Accepted for publication August 31, 2009.

Published ahead of print November 21, 2009

Supported by Department of Anesthesia, The Children's Hospital, Denver, CO.

DMP is the principal investigator and was involved in the design and conduct of the study, data collection and analysis, and manuscript preparation. JZ helped in the design of the study, data collection and analysis, and manuscript preparation. KL helped with the conduct of the study, data collection, and analysis. ZP participated in the data analysis for the study.

Preliminary data from this study were presented at the Annual Meeting of the American Society of Anesthesiologists, October 26, 2004, Las Vegas, NV.

Kristi Luong is currently at Anesthesia Consultants, Denver, CO.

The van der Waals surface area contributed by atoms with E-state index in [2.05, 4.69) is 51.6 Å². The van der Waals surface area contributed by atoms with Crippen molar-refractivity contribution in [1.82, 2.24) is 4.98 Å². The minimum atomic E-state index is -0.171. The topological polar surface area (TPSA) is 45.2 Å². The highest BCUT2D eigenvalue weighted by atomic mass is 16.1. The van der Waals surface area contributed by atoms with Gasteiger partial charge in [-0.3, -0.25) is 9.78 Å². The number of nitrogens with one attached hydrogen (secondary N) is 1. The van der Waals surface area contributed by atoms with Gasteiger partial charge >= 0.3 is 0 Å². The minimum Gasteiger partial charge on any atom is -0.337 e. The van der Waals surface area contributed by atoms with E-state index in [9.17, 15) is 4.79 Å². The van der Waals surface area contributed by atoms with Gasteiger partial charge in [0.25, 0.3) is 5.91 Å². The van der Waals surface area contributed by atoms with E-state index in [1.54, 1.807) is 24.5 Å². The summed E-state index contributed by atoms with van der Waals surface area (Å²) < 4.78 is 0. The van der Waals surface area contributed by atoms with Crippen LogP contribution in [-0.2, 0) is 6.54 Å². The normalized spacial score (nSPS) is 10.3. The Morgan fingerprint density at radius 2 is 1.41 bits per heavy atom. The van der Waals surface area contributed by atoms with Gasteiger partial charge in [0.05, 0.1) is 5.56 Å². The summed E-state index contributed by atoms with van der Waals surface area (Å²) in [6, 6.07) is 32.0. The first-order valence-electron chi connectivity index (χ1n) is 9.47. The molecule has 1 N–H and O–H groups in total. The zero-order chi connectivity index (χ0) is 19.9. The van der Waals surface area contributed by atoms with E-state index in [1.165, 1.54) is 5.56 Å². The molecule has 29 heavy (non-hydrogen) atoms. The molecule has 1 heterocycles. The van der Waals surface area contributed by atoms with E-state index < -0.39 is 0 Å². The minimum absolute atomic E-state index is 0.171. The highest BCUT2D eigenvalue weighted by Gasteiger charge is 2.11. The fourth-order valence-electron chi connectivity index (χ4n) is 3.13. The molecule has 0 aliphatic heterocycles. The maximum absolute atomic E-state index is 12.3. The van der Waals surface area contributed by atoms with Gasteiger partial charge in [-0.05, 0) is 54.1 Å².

Address correspondence and reprint requests to David M. Polaner, MD, FAAP, Department of Anesthesia, The Children's Hospital, 13123 East 16th Ave., B090, Aurora, CO 80045. Address e-mail to polaner.david@tchden.org.

For >20 yr, the use of test doses of local anesthetics has been a standard practice when performing regional anesthesia. The technique was first described by Moore and Batra1 in awake adults. They determined that an IV injection of local anesthetic containing 15 μg of epinephrine resulted in a predictable increase of heart rate (mean increase of 31 bpm) that occurred within 23 s of injection and lasted approximately 30 s. This simulated the inadvertent IV injection of an epidural test dose and suggested that such test doses could be used to detect intravascular misplacement of an epidural catheter. Despite the widespread acceptance of this technique, no studies of test doses in either pediatric patients or in patients under general anesthesia were performed until 1990, when Desparmet et al.2 used the same methodology in children receiving halothane. They found that IV injection of a test dose did not produce an increase of heart rate in 27% of the subjects, clearly an unacceptably high false-negative rate.